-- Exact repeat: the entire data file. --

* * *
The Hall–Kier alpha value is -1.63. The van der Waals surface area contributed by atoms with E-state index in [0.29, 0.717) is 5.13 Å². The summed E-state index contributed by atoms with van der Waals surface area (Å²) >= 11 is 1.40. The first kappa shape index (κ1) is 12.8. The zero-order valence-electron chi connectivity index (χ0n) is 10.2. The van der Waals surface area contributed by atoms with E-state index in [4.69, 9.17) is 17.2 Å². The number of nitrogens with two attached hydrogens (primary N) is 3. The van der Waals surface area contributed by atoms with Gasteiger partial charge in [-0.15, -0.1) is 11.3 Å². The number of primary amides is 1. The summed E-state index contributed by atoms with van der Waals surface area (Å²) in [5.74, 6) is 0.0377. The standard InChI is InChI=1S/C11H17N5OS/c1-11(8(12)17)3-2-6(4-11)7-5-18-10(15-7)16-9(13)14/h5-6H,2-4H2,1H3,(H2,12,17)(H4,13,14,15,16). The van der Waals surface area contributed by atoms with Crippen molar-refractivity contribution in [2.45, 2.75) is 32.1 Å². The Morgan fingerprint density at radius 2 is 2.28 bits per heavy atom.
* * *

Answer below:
The Hall–Kier alpha value is -1.63. The van der Waals surface area contributed by atoms with E-state index in [0.29, 0.717) is 5.13 Å². The summed E-state index contributed by atoms with van der Waals surface area (Å²) >= 11 is 1.40. The first kappa shape index (κ1) is 12.8. The zero-order valence-electron chi connectivity index (χ0n) is 10.2. The van der Waals surface area contributed by atoms with E-state index in [4.69, 9.17) is 17.2 Å². The number of nitrogens with two attached hydrogens (primary N) is 3. The van der Waals surface area contributed by atoms with Gasteiger partial charge in [-0.15, -0.1) is 11.3 Å². The number of primary amides is 1. The summed E-state index contributed by atoms with van der Waals surface area (Å²) in [5.74, 6) is 0.0377. The standard InChI is InChI=1S/C11H17N5OS/c1-11(8(12)17)3-2-6(4-11)7-5-18-10(15-7)16-9(13)14/h5-6H,2-4H2,1H3,(H2,12,17)(H4,13,14,15,16). The van der Waals surface area contributed by atoms with Crippen molar-refractivity contribution in [2.45, 2.75) is 32.1 Å². The Morgan fingerprint density at radius 2 is 2.28 bits per heavy atom.